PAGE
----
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Moksha in the literal sense means a state of bliss liberated from the earthly cycle of death and re-birth. Enter Newmarket and the word finds an all new meaning. Moksha is an Indian restaurant that offers authentic Indian food, with a presentation that will convert your regular eat-out to a cherished dining experience.
Sunday, October 25, 2009
by Deepti Bhargava
The restaurant, which has not even celebrated its first anniversary, is owned and run by seasoned chef Prabhakar Rao who has three decades of experience in the hospitality industry. The very passionate Rao envisions of breaking the barriers that restrict people to loving only a few popular Indian dishes. “I want people in Auckland to relish the variety in Indian cuisine that goes beyond butter chicken and dal makhani,” beams Rao.
True to his vision, the menu at Moksha is not your ordinary Indian. If you are the experimenting types, try my personal favourite Bhindi-Do-Pyaza, a delicious vegetarian dish made of fried okra and onions or the delectable brinjal chops, made with eggplant. But if you are a meat lover, the balti lamb and Mysore chilli chicken are sure to please your taste buds.
Even though the food is none like you’ve eaten anywhere else, the restaurant is not overflowing with customers. While my husband and I licked our fingers when dining there with friends, only two other tables were occupied the whole time we were there. Ask Rao the reason for the average response and he explains, “At the moment, I don’t have the budget to promote Moksha. Recession has done no good either. Whatever footfalls we’re getting is thanks to a good word of mouth by patrons and our $10 buffet lunch tempter”.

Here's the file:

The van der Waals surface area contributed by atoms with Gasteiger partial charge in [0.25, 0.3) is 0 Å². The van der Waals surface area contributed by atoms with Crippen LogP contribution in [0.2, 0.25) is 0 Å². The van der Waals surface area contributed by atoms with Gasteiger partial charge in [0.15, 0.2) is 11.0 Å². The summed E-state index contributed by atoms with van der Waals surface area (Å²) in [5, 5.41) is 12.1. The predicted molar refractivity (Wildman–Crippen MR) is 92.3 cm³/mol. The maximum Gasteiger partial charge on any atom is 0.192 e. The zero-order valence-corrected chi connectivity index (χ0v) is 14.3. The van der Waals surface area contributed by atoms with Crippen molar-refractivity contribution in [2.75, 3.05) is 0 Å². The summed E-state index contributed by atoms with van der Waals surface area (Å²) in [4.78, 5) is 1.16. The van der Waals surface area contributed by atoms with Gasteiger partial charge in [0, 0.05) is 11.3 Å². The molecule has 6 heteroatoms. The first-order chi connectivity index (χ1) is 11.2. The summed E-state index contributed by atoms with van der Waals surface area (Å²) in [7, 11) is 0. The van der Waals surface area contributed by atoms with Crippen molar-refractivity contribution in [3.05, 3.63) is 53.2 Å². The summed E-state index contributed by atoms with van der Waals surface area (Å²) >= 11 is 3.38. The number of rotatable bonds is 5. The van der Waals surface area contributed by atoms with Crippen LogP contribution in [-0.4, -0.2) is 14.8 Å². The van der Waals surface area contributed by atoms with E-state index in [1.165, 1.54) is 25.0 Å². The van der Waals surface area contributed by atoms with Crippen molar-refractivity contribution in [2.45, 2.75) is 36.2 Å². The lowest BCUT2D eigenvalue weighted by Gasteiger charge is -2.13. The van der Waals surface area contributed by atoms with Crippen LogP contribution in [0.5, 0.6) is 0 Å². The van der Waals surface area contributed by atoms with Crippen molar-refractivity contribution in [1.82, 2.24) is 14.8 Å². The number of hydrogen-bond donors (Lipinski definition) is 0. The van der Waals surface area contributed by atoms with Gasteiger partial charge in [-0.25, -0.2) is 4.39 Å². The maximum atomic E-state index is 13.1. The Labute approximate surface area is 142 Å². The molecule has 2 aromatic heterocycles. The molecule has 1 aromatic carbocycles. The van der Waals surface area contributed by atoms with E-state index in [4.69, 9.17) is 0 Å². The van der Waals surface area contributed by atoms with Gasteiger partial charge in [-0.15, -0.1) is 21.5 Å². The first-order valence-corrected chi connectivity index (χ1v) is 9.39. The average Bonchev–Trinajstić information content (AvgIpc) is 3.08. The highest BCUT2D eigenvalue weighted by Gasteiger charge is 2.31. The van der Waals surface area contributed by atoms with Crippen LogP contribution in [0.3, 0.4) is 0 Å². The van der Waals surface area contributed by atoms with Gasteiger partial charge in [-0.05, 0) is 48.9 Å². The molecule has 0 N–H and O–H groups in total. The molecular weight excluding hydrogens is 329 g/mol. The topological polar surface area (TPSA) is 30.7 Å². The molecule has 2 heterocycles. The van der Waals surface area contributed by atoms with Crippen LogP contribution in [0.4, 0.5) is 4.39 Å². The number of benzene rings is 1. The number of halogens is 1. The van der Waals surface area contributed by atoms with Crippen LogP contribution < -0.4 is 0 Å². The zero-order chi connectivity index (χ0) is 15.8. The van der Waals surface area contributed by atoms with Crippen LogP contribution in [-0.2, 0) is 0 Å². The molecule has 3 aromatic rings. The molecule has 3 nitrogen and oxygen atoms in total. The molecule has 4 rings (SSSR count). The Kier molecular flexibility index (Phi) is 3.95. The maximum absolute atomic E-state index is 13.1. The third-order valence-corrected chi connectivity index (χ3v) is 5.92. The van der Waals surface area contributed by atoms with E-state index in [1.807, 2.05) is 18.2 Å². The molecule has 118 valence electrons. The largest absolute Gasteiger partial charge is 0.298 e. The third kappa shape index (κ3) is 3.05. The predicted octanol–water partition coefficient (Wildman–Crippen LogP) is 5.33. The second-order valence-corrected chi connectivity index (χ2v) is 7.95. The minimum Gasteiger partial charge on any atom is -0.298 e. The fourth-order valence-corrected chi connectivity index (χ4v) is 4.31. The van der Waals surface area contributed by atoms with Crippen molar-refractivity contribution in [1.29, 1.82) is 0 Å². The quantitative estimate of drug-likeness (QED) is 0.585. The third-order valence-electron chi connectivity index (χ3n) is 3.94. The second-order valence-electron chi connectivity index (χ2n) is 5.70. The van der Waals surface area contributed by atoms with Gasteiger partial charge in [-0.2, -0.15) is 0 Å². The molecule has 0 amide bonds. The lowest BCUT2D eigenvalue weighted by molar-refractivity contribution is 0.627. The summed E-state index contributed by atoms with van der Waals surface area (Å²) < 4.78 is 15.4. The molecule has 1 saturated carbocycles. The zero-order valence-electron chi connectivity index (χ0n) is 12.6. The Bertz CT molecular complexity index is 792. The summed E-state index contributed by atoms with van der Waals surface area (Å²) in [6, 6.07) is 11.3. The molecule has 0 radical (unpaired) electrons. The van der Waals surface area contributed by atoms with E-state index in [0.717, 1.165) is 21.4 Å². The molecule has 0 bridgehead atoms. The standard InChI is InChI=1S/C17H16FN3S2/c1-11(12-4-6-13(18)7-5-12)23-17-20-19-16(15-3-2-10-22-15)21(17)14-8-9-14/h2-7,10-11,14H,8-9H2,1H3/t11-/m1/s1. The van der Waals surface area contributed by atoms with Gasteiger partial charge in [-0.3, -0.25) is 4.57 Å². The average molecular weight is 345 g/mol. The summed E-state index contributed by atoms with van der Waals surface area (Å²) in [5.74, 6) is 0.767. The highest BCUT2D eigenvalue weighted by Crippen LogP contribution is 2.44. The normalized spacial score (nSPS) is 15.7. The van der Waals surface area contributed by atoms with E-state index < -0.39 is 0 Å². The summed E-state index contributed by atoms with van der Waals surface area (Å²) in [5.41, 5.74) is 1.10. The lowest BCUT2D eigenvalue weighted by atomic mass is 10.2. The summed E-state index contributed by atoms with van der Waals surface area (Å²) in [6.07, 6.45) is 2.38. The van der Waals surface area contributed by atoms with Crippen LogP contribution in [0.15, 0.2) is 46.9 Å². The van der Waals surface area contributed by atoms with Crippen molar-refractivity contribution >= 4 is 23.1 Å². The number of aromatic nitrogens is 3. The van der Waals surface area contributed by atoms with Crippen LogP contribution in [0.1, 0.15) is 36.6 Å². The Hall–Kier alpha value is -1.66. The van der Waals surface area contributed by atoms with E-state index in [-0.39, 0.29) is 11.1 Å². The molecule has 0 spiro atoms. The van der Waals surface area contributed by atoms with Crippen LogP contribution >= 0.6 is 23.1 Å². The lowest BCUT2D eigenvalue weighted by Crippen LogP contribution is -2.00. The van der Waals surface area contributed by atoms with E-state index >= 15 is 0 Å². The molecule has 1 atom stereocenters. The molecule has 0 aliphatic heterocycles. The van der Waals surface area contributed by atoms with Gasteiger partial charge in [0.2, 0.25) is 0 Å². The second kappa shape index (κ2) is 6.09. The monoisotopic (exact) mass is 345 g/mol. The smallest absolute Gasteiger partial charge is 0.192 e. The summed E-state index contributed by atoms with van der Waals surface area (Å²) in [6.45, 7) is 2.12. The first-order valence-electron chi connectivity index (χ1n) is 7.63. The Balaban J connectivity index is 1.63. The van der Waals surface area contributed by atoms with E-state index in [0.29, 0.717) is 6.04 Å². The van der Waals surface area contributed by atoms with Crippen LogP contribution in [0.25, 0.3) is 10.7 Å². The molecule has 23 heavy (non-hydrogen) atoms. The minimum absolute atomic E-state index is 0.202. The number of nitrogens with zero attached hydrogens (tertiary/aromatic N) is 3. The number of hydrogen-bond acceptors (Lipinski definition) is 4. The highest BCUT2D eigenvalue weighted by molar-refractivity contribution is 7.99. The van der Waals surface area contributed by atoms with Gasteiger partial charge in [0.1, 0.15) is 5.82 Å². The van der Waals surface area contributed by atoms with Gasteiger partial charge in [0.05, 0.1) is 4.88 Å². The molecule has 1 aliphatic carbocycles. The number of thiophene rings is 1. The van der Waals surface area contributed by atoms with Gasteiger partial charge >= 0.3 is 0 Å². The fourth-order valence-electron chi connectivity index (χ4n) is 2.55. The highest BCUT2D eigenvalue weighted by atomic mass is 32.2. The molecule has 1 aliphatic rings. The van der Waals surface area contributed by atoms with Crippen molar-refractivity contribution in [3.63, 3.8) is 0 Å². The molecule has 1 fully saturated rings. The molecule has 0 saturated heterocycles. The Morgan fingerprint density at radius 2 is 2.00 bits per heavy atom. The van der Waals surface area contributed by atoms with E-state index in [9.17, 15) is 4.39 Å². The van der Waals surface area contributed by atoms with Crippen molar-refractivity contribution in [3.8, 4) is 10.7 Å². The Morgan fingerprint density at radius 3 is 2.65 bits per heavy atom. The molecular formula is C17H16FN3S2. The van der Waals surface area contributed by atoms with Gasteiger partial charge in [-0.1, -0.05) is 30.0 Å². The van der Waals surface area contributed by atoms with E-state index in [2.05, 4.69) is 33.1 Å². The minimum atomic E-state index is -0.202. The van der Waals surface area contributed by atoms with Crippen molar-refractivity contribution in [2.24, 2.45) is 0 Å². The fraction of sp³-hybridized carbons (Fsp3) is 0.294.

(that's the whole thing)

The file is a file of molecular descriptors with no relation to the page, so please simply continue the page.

I wondered if the fact that most non-Indian people in Auckland are exposed to a limited range of Indian dishes might be the reason for the slack profits of this variety restaurant. Rao puts my suspicions to rest.
“Moksha is fighting other Indian food joints to prove its worth, but I’ve realised that if you advice your customers on what to eat and follow that-up with great food and good service, nothing beats that,” quips Rao.
He agrees that their butter chicken and garlic naan are envious, but those who make the effort at trying a new restaurant also like to try new dishes. For this very reason Rao changes 25 per cent of the menu every month.
Don’t be mistaken by their “not-so-talkative” two-man staff, the service is smooth and unquestionable. Can’t say if a full-house in the restaurant will change this, but for now, it’s good as it gets. The décor is above average, with a few Indian artefacts and paintings thrown in here and there. The music in the background changes as the sky turns from blue to orange to black. Starting with English pop songs, the mood swings to an enjoyable traditional Indian instrumental and then to Bollywood masala. The last bit could do with a better selection of songs.
The most pleasing thing about dining at Moksha is the presentation of food. True to the chef’s own five-star experience, Moksha is no less. The best of this comes with the desserts. Try ordering the chocolate marble and you wouldn’t want to spoil the beautifully dressed dessert plate by eating the sweet temptation.
I say, next time you want to try ‘”something Indian”, try Moksha and see the difference. Let’s not talk about the prices, it is Newmarket after all.
For more, visit: http://www.moksharestaurant.co.nz/